Flowers open and temperatures rise, which can only mean one thing: the allergy season is just around the corner.
Several states, including Illinois, North Carolina and Tennessee, are already reporting an increase in patients complaining about itching, watery eyes, sneezing and coughing.
meteorologists predict that 2019 may be the worst year ever for allergies and the culprit is pollen.
Pollen numbers have risen all over the country and according to the National allergy card, half of the country experiences high levels, much earlier than normal for this time of year.
Experts say that climate change with milder winters and much more rain is the reason why the pollen season starts earlier – with some suggesting that in the future it could lead to people with worse symptoms.
About eight percent of American adults 18 and older suffer from hay fever due to pollen allergies. Pictured: yellow pollen haze turns the sky yellow in Durham, North Carolina, in April 2019
About half of the US experiences a lot of pollen, the fine powder of flowering plants much earlier than usual for this time of year. Pictured: pollen haze covered Durham, North Carolina in April 2019
Allergies occur when the body’s immune system regards a substance as harmful and reacts too strongly to it.
Reactions can be mildly annoying from sneezing and watery eyes to life-threatening, such as anaphylactic shock, when blood pressure suddenly drops and the airways narrow, preventing someone from breathing normally.
Having a pollen allergy means that you experience an allergic reaction to a powder that occurs on flowering plants.
Because pollen is microscopically large – less than 0.007 inches – it can travel far distances and is easily inhaled deep into the lungs.
Grass and tree pollen are usually released between April and May, while pollen from weeds, such as ambrosia, comes in June and July.
WHAT IS HAY FEVER?
Hay fever is an allergic reaction to pollen, a fine powder that comes from plants.
There is more pollen in the air in the spring and summer when plants bloom.
The reaction usually occurs when pollen comes in contact with a person’s eyes, nose, mouth or throat.
- To sneeze
- Running nose
- Itchy, red or watery eyes
People with allergies can use self-care medication, wash clothes regularly and vacuum and vacuum indoors.
Avoiding grass, cut flowers, and smoke can help reduce symptoms, as can drying clothes indoors where pollen is less likely to stick.
Source: American Academy of Allergy, Asthma and Immunology
According to the American Academy of Allergy, Asthma and Immunology, about eight percent of American adults 18 and older suffer from hay fever, the allergic reaction to pollen.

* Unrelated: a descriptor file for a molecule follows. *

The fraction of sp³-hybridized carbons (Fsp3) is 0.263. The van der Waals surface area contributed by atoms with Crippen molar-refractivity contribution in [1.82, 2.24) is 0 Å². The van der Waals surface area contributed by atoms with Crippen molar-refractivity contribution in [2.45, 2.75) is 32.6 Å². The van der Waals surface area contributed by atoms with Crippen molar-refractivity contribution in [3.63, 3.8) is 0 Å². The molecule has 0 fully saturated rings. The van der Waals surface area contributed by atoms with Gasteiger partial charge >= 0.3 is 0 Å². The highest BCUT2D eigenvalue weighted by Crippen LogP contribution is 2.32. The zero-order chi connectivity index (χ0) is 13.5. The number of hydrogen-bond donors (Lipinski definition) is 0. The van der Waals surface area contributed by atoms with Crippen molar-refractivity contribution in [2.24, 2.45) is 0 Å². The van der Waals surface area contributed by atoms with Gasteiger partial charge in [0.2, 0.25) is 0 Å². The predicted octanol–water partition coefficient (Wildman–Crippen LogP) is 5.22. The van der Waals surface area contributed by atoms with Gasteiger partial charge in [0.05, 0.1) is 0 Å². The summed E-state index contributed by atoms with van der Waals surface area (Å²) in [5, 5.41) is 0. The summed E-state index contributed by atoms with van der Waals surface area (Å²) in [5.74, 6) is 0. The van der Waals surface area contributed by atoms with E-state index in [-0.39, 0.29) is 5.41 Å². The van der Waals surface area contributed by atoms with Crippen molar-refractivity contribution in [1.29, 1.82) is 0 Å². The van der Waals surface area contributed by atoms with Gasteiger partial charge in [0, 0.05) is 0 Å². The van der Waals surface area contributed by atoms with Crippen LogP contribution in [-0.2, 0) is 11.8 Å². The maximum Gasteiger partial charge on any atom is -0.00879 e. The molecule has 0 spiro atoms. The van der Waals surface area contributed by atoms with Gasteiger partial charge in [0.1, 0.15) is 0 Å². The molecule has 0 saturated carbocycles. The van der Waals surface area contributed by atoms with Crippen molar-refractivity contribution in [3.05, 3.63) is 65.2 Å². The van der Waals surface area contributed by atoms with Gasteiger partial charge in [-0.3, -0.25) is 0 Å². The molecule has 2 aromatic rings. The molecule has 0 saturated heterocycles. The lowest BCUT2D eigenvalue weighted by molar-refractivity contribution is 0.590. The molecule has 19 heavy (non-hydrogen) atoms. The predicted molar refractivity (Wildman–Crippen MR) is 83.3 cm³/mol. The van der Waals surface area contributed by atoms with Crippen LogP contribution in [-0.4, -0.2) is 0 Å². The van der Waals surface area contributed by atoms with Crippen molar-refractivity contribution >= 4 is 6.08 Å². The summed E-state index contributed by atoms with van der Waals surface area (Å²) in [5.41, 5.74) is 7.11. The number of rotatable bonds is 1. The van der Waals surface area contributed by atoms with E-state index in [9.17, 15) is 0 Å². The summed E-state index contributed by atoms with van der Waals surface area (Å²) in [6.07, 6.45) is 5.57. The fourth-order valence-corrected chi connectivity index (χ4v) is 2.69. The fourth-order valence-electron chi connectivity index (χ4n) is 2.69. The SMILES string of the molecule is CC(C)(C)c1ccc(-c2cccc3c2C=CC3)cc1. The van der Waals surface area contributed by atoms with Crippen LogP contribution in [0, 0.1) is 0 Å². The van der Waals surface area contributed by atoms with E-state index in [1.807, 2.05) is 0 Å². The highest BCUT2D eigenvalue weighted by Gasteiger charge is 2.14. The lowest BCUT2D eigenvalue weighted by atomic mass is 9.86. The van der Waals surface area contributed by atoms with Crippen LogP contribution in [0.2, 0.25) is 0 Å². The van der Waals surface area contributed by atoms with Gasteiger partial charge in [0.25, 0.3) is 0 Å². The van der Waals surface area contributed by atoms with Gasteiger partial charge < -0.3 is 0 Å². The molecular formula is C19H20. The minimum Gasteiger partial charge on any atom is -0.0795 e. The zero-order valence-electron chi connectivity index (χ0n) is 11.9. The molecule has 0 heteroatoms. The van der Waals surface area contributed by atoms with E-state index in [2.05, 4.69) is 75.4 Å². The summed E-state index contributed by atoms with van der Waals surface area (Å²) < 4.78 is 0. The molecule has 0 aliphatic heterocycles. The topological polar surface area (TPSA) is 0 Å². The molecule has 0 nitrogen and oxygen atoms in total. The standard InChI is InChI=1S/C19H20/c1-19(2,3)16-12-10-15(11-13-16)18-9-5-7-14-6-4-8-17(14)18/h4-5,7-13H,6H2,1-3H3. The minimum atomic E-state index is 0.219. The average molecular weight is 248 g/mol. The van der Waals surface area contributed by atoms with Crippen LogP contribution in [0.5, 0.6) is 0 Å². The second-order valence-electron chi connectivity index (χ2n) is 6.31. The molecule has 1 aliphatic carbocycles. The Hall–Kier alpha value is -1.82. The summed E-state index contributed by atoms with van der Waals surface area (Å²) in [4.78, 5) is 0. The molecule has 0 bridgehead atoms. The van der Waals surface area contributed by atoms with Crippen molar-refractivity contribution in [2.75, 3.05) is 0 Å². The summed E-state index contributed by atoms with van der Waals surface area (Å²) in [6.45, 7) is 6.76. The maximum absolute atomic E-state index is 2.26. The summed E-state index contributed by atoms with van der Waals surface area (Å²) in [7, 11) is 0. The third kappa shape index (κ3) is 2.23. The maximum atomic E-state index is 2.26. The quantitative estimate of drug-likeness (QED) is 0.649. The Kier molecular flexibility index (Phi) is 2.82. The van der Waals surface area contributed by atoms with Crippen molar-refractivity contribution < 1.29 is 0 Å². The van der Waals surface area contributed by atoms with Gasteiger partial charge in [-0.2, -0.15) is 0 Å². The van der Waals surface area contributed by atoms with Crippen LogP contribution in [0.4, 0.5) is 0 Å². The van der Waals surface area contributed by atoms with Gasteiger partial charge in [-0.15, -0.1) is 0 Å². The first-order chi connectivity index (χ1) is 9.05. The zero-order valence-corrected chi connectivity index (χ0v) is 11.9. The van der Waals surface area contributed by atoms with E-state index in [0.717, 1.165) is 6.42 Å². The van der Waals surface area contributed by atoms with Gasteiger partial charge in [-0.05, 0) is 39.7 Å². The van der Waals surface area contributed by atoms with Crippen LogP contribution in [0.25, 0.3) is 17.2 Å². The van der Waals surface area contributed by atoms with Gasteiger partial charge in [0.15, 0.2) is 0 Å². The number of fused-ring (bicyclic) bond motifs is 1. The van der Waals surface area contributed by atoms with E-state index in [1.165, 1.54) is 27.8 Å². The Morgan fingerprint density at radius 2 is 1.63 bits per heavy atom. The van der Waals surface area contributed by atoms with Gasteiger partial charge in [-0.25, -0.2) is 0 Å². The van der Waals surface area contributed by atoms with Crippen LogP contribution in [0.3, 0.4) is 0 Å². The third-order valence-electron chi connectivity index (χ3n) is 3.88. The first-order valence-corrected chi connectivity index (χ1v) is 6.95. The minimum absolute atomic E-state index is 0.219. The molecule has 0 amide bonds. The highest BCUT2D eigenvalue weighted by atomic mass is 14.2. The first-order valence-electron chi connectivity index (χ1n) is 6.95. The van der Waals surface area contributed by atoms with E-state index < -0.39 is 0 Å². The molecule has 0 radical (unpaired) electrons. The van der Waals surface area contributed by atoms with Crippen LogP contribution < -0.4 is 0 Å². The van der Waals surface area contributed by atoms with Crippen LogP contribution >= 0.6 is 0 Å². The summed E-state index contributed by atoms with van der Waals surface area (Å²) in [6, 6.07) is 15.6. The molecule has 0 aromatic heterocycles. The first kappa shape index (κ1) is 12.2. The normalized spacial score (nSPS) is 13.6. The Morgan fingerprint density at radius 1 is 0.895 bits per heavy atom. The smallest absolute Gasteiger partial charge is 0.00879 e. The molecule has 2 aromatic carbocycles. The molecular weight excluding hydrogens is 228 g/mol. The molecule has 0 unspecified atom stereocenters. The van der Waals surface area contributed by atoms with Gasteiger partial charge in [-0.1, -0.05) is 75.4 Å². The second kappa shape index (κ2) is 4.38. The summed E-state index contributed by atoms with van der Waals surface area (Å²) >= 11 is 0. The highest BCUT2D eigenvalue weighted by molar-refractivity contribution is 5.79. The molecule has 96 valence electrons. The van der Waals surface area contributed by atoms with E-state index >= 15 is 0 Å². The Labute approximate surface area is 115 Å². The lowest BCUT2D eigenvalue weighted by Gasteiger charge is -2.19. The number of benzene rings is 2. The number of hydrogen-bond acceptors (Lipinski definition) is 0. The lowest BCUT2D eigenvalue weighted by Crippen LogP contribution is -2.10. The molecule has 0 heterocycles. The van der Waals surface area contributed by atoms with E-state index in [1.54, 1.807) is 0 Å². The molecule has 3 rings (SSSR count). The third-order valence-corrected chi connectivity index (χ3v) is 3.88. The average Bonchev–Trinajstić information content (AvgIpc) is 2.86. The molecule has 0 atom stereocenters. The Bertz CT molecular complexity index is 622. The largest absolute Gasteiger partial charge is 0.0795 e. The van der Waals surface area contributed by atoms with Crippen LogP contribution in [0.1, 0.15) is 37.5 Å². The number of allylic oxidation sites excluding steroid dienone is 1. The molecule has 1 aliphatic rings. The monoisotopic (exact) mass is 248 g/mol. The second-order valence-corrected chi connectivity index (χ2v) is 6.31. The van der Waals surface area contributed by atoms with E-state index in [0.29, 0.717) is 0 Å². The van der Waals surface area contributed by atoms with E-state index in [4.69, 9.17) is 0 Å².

Most symptoms can be treated with freely available antihistamines such as Zyrtec, Allegra and Claritin, but these cost the US between $ 3.4 billion and $ 11.2 billion annually in “direct medical costs,” reported Vox.
In recent days, parts of the US – especially the Southeast and the Midwest – have had so much pollen that a thick haze has been observed over the sky.
Experts say that pollen from different plants has appeared earlier each year earlier, making the season longer.
According to an study from the Environmental Protection Agency, the polling season with ragweed increased by nearly 20 days in the last 10 years in states such as Minnesota, Missouri, North Dakota and Wisconsin.
According to some estimates, the number of pollen is expected to double – even triple – compared to 2000.
Scientists from Rutgers University calculated that the average number of pollen in 2000 was approximately 8,500 grains per cubic meter of air. It is expected to reach nearly 22,000 by 2040 pellets per cubic meter of air.
Moreover, according to Climate central, the production of ambrosia had a concentration of 370 parts per million in 2000. By 2060 this is expected to rise to 600 parts per million.
Dr. Sandra Hong, a staff allergist at Cleveland Clinic, told DailyMail.com that climate change – including warmer and milder weather with heavy rainfall – causes more pollen to be produced for longer.
She adds that as pollen counts, possibly increases, this can lead to worsening symptoms for patients.
Experts say the reason for the early pollen season is climate change, including rising temperatures and lots of rain. Pictured: Clouds push pollen over Durham, North Carolina, in April 2019
An allergist told DailyMail.com that as the number of pollen increases, the severity of people’s allergies will deteriorate in the future. Pictured: Rain falls in April 2019 over a pollen field in Durham, North Carolina
“You won’t necessarily have more people with allergies – because people are susceptible to it – but people’s symptoms will be considerably worse,” she said.
So what can people with allergies do to limit their symptoms this season?
Dr. Hong recommends whether you are in your house or in your car to keep the windows closed and use air conditioning instead.
“I tell people to make sure that if they have seasonal allergies, the windows stay closed and use the AC to recirculate air instead of bringing in pollen from outside, “she said.
She also suggests taking a shower before bedtime to get rid of pollen and discourages pets sleeping in the same bed.
“Pets coming from outside can take pollen with them, so people with allergies can get symptoms as a result,” said Dr. Hong.
And although the symptoms can often be controlled with freely available nasal sprays and antihistamines, she recommends consulting a doctor if the condition deteriorates.
“If evasive techniques and drugs don’t work and they are still doing worse, they should go to a doctor or an allergist,” Dr. said. Hong.